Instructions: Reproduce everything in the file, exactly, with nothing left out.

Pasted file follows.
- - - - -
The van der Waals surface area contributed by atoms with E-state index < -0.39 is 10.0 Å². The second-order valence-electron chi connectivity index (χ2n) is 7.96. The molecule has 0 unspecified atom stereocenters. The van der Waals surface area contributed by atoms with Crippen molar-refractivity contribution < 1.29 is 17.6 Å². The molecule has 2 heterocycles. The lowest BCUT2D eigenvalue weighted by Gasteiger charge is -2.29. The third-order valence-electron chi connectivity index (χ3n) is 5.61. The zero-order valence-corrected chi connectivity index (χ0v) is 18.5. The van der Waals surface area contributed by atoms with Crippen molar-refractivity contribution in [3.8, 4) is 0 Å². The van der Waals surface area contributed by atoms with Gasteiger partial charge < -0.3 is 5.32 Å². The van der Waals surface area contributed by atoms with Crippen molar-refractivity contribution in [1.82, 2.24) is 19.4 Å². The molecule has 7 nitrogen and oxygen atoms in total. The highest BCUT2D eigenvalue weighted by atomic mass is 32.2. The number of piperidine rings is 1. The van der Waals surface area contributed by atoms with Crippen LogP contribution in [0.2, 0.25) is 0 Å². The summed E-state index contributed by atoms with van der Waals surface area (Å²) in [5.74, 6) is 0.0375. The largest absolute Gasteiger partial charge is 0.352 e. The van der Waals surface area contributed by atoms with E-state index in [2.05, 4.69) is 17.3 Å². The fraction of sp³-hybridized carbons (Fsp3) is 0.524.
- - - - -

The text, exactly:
The van der Waals surface area contributed by atoms with E-state index < -0.39 is 10.0 Å². The second-order valence-electron chi connectivity index (χ2n) is 7.96. The molecule has 0 unspecified atom stereocenters. The van der Waals surface area contributed by atoms with Crippen molar-refractivity contribution < 1.29 is 17.6 Å². The molecule has 2 heterocycles. The lowest BCUT2D eigenvalue weighted by Gasteiger charge is -2.29. The third-order valence-electron chi connectivity index (χ3n) is 5.61. The zero-order valence-corrected chi connectivity index (χ0v) is 18.5. The van der Waals surface area contributed by atoms with Crippen molar-refractivity contribution in [3.8, 4) is 0 Å². The van der Waals surface area contributed by atoms with Gasteiger partial charge < -0.3 is 5.32 Å². The van der Waals surface area contributed by atoms with Crippen molar-refractivity contribution in [1.82, 2.24) is 19.4 Å². The molecule has 7 nitrogen and oxygen atoms in total. The highest BCUT2D eigenvalue weighted by atomic mass is 32.2. The number of piperidine rings is 1. The van der Waals surface area contributed by atoms with Crippen LogP contribution in [0.2, 0.25) is 0 Å². The summed E-state index contributed by atoms with van der Waals surface area (Å²) in [5.74, 6) is 0.0375. The largest absolute Gasteiger partial charge is 0.352 e. The van der Waals surface area contributed by atoms with E-state index in [2.05, 4.69) is 17.3 Å². The fraction of sp³-hybridized carbons (Fsp3) is 0.524.